John Nez / About Me:

I've illustrated over 60 books of every sort, from toddler board books to historical non-fiction. I'm now also writing and illustrating my own picture books, which is fun.

I draw mostly in a whimsical style with the goal of conveying lots of feeling... happy, sad, sneaky, mad, hopeful, afraid... whatever. I'd guess that's about the main point of any illustration.

Most of my drawing is done on real paper and then processed in the computer. I work in Photoshop and Adobe CS, which greatly expands the artist's toolbox. The combination of traditional and digital mediums is very fun, the best of art and science.

I also use acrylics, watercolors, pencils, inks, scanned textures, photographs... whatever works.

I grew up a happy go lucky child who liked to draw and build things.

My brothers and I built boats, cars, buildings, wooden towns and dioramas. We entered our drawings in the Denver Post newspaper contest... where my brother Dave won all the time. He's also an artist.

Finally I decided to become an artist for real. So I ran away to New York City. I wanted to be a children's book artist.

After three days on the Greyhound I arrived at the Parsons School of Design.

Art school only lasted one quarter. But I did get to take a class with the amazing Maurice Sendak... so that was fun.

I'd already been to college with a degree in English. So I started freelancing in New York City. I already had a portfolio to show.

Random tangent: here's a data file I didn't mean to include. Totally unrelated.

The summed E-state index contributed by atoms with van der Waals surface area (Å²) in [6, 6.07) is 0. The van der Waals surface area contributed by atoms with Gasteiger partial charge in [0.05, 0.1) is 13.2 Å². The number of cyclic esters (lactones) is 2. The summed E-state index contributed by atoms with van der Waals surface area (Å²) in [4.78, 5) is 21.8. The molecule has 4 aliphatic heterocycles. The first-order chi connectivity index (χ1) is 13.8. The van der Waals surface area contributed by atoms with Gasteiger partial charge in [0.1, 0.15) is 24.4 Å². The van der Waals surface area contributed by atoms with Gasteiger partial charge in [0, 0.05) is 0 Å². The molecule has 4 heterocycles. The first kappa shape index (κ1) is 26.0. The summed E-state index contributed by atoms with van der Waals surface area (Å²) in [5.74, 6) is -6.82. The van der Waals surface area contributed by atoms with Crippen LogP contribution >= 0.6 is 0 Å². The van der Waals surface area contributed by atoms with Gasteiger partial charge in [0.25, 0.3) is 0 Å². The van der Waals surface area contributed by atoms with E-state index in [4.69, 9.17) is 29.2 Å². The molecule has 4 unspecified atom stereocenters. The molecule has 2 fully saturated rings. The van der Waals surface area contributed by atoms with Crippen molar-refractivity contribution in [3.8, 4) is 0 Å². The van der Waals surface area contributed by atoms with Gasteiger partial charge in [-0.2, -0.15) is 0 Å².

My uncle, Edwin Schmidt, inspired me to try to become an artist. He was very successful as a commercial artist doing books and magazines. He lived in a beautiful house in Valley Forge outside of Philadelphia. That was the golden age of illustration I guess.

Ever since I began freelancing in New York City, I've kept at it. It's a full time job. So I guess there must be something about it I like.

For the last 30 years I've lived in Seattle, where I enjoy the natural wonders of the Northwest with my family.

In case you're curious, the surname Nez is the americanized version of the original Slovenian name Knez. And Knez is a common translation of "prince" in Croatian and Serbian literature, or so I'm told.

And I thought it was just short for 'Knave'.

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